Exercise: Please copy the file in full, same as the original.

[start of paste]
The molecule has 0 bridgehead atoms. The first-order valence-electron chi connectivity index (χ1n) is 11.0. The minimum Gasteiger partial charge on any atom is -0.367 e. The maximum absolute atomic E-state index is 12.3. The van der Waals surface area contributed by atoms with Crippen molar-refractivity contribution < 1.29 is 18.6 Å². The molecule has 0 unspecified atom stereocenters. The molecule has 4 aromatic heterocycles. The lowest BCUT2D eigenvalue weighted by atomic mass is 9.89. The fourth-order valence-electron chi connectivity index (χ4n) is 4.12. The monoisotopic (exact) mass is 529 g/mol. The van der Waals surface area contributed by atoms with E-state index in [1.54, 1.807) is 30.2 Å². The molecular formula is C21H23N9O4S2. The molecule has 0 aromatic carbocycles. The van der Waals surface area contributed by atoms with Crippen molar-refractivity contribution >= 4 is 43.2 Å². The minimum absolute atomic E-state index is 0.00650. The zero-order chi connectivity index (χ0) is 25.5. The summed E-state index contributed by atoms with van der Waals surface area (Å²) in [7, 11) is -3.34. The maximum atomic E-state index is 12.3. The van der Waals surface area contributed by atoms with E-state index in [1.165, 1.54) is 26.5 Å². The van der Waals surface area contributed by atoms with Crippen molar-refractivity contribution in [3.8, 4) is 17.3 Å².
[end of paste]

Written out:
The molecule has 0 bridgehead atoms. The first-order valence-electron chi connectivity index (χ1n) is 11.0. The minimum Gasteiger partial charge on any atom is -0.367 e. The maximum absolute atomic E-state index is 12.3. The van der Waals surface area contributed by atoms with Crippen molar-refractivity contribution < 1.29 is 18.6 Å². The molecule has 0 unspecified atom stereocenters. The molecule has 4 aromatic heterocycles. The lowest BCUT2D eigenvalue weighted by atomic mass is 9.89. The fourth-order valence-electron chi connectivity index (χ4n) is 4.12. The monoisotopic (exact) mass is 529 g/mol. The van der Waals surface area contributed by atoms with E-state index in [1.54, 1.807) is 30.2 Å². The molecular formula is C21H23N9O4S2. The molecule has 0 aromatic carbocycles. The van der Waals surface area contributed by atoms with Crippen molar-refractivity contribution >= 4 is 43.2 Å². The minimum absolute atomic E-state index is 0.00650. The zero-order chi connectivity index (χ0) is 25.5. The summed E-state index contributed by atoms with van der Waals surface area (Å²) in [7, 11) is -3.34. The maximum atomic E-state index is 12.3. The van der Waals surface area contributed by atoms with E-state index in [1.165, 1.54) is 26.5 Å². The van der Waals surface area contributed by atoms with Crippen molar-refractivity contribution in [3.8, 4) is 17.3 Å².